Sunday, March 15, 2009

American Exceptionalism Rears Its Head Again

I’ve been going through one of those phases where the prospect of sitting down (or standing up) to write is somehow unsettling. As some writer once said, “Writing? There’s nothing to it! You just sit down in front of a typewriter and open a vein.”

At first I thought I’d remembered this one wrong, but I think I like my version better than Gene Fowler’s “Writing is easy; all you do is sit staring at a blank sheet of paper until the drops of blood form on your forehead.” And now, reading further through The Writer’s Quotation Book (ed. James Charlton, Penguin Books 1981), I see that Red Smith wrote the one I remembered. The trouble with mining one’s veins, as any needle-user knows, is that after a while your arm gets to be so worked-over that you can’t find a usable blood vessel anymore. Fortunately, the mind heals better than an arm. In the end, though, I agree with Peter De Vries: “I love being a writer. What I can’t stand is the paperwork.”

Anyway! Probably what has bothered me most recently has been Obama’s speech on education to the Hispanic Chamber of Commerce. As Whatever It Is I'm Against It (who has an unerring ear for pomposity in Presidential pronouncements, honed over three administrations) pointed out,
“I think you’d all agree that the time for finger-pointing is over,” he said, in what sounds like an exercise in finger-pointing if ever I heard one.
Obama didn't stop pointing his finger there. The speech is laden with traditional bipartisan attacks on American schools and students. “Let me give you a few statistics. In 8th grade math, we’ve fallen to 9th place. Singapore’s middle-schoolers outperform ours three to one.” Gerald Bracey offered some corrections to Obama's statistics at the Huffington Post: "The reference here has to be to the most recent TIMSS which tested in 45 nations. But in the original TIMSS from 1995, published in 1996, U S 8th graders ranked 23rd in math among 41 nations. If that's falling, let's go down some more, fast." (Be skeptical when Obama proclaims that he's raising chocolate rations from 30 grams a week to 20.)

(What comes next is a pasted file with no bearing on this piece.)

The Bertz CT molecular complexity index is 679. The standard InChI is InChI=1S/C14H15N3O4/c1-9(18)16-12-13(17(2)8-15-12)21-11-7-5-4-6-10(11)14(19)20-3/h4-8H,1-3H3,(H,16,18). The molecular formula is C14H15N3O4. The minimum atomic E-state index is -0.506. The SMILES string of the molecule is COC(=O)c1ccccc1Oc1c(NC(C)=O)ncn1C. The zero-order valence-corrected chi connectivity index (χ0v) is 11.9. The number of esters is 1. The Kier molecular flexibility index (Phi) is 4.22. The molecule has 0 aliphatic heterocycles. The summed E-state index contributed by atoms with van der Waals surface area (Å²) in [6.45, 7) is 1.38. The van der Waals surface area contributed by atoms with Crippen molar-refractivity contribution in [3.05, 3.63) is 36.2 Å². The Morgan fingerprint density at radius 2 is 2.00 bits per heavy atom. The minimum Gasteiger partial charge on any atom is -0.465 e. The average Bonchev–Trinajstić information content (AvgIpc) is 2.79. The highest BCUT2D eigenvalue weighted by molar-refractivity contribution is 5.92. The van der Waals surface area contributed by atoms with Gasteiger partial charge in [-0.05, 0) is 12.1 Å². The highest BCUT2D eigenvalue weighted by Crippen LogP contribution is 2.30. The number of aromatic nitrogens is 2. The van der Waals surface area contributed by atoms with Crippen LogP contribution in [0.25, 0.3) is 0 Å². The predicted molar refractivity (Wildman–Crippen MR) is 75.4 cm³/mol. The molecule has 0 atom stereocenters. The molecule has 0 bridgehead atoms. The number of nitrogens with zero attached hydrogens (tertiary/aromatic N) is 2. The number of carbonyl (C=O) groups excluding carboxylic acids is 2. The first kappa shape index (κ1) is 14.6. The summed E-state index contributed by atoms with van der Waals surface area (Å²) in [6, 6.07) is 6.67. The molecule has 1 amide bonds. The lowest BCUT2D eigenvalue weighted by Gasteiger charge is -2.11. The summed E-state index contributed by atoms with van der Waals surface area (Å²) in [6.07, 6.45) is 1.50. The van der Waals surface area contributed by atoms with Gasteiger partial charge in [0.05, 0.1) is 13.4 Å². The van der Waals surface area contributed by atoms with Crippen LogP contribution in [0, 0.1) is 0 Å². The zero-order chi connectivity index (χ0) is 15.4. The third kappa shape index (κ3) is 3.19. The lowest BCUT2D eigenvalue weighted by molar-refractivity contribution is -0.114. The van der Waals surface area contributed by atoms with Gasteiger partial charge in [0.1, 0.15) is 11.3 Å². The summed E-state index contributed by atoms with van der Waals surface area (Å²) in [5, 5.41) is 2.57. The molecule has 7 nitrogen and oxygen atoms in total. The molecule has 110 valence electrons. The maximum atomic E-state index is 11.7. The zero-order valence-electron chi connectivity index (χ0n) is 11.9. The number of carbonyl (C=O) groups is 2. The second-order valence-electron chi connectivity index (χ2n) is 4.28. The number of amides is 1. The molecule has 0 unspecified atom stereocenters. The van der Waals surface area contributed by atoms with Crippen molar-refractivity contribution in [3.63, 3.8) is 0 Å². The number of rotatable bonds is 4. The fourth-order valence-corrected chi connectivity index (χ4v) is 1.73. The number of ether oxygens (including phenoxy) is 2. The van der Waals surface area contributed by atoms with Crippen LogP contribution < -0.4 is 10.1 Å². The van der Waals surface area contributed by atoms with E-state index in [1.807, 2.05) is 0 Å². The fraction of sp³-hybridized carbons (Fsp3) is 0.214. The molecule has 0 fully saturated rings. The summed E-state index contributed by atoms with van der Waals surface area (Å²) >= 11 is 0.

Obama declared that our academic "calendar may have once made sense, but today it puts us at a competitive disadvantage. Our children -- listen to this -- our children spend over a month less in school than children in South Korea -- every year. That's no way to prepare them for a 21st century economy." One could also question whether the Korean academic calendar works all that well, since the Korean economy is tanking rapidly. President Lee Myung-bak promised to raise per capita income in Korea to $40,000 a year by 2012, but it appears that in 2009 it will drop below $15,000, from a 2007 high of $20,000. Of course, the fault in Korea, as in the US, lies less with its schools than with its corrupt and rapacious elites. So, President Obama, if a longer school year is good preparation for a 21st century economy, why is South Korea in trouble?

The President also called, again, for merit pay for teachers, pointing his finger at Democrats who resist "rewarding excellence in teaching with extra pay, even though we know it can make a difference in the classroom." Do we? Given his general factual inaccuracy, I wouldn't take Obama's word for it. Alfie Kohn has given good reasons to doubt the value of merit pay, not just in teaching but in any job.

I realize I'm not being entirely fair here. Obama was addressing a room full of businessmen, who eat this kind of crap (competitiveness! 21st century! reward achievement! partisan bickering! entrepreneurship!) up with a spoon, so maybe he was simply pandering to his audience. Indeed, contrary to his claim that "for decades, Washington has been trapped in the same stale debates that have paralyzed progress and perpetuated our educational decline," Obama was repeating the same propaganda that bipartisan Washington has been grinding out all along.